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Building soil resilience & carbon through plant diversity

This project is identifying ways to build resilient soils and enhance carbon stocks in cropping systems, using a range of species in cover cropping and companion crop plantings.


Project Officer
Jane McInnes


Farmers are looking to improve soil resilience to enable sustained or improved productivity in an increasingly variable climate. Farmers can improve aspects of soil health by increasing the range and diversity of plant species grown in a rotation, either by sowing different species as cover crops, through companion cropping, or by planting different species within a broadacre crop rotation.

This project is measuring the effects on soil function of increasing the diversity of species grown under a range of cropping systems in the Riverine Plains.

In short: The project investigates the impact of using different species in cover cropping, intercropping, and crop rotations on soil resilience, carbon dynamics, and productivity.

Project focus

The project aims to determine the medium-longer term contribution of cover cropping, intercropping and crop rotation to soil resilience and carbon dynamics, and cropping system productivity. It follows on from the Increasing plant diversity project.

The project investigates changes in soil function, soil resilience and carbon stocks under a range of agronomic practices that incorporate plant diversity in cropping systems in the medium term (4-7 years).

The project also investigates how much photosynthate (i.e., carbon from rhizo-deposits) from cover crop and intercrop species is stabilised in soil, and its contribution to soil aggregation.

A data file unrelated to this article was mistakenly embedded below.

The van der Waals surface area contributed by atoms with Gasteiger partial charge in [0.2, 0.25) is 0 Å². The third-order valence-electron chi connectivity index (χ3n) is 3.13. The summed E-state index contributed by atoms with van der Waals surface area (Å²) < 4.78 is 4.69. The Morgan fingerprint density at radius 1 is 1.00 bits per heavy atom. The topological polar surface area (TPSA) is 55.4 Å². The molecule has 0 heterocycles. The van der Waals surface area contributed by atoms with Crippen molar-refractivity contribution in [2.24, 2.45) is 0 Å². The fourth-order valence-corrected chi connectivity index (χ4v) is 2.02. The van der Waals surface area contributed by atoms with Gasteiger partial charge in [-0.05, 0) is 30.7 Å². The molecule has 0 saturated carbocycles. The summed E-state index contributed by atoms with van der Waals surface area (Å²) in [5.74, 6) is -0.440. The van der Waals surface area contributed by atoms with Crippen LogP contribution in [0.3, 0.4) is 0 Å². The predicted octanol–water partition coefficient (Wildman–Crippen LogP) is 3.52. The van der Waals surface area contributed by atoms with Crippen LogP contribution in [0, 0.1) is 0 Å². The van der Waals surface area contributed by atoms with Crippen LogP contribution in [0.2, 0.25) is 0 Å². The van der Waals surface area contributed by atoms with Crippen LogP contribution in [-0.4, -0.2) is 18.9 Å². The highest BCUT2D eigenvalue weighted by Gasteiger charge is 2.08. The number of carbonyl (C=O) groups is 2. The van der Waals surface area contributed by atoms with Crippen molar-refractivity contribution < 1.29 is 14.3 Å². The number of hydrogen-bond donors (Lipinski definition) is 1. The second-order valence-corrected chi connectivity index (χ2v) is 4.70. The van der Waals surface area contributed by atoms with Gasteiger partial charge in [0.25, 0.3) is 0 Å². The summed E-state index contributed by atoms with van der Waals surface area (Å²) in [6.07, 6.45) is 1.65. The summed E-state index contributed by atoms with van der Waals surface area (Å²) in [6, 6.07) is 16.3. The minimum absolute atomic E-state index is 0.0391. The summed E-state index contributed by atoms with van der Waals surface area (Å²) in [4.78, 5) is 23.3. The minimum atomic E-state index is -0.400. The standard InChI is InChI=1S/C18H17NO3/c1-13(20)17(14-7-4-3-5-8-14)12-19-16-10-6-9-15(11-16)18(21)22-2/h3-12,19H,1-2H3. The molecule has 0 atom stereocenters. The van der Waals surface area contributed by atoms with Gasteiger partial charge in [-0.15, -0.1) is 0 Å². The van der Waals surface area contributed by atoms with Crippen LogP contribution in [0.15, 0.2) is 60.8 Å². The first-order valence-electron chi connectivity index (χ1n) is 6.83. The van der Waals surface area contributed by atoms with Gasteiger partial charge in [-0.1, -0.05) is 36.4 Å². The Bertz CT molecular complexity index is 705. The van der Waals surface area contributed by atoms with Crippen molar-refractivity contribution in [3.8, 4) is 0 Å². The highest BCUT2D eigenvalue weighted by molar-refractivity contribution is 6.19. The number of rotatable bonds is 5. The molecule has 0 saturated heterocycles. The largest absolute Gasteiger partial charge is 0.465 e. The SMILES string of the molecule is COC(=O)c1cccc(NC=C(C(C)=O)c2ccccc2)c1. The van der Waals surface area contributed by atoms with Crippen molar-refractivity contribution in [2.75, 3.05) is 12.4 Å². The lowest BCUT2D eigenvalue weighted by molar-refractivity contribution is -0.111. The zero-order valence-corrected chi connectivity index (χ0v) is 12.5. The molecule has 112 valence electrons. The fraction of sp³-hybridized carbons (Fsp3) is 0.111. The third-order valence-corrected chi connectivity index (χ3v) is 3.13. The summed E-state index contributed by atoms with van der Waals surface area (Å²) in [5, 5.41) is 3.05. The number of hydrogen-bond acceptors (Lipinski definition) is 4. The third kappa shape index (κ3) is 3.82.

The project trial is being hosted an existing long-term field site at Burramine, Victoria.

A similar, long-term field site has been established by Central West Farming Systems and at a site established by Birchip Cropping Group. Further, the project will determine appropriate fertiliser reductions in cane crops following mixed species cover crops at Ingham, in conjunction with Herbert Cane Productivity Services.

Project outcomes

The project will determine the long-term impact of plant diversity on soil carbon dynamic, quantify the stability and role of rhizodeposits (e.g. root exudates) on soil carbon, aggregate formation, and soil microbial communities and optimise intercrop mixes to enhance soil resilience. 

Longer term, the project aims to identify agronomic interventions that increase plant diversity in cropping systems that can improve soil resilience and sustain or increase system productivity. The project ultimately aims to increase carbon levels and resilience in Australian cropping soils. 

Find out more

For further information, please contact Riverine Plains Senior Project Manager, Jane McInnes at jane@riverineplains.org.au 

Project investment

This project is funded by the CRC for High Performance Soils (Soil CRC).

Focus areas


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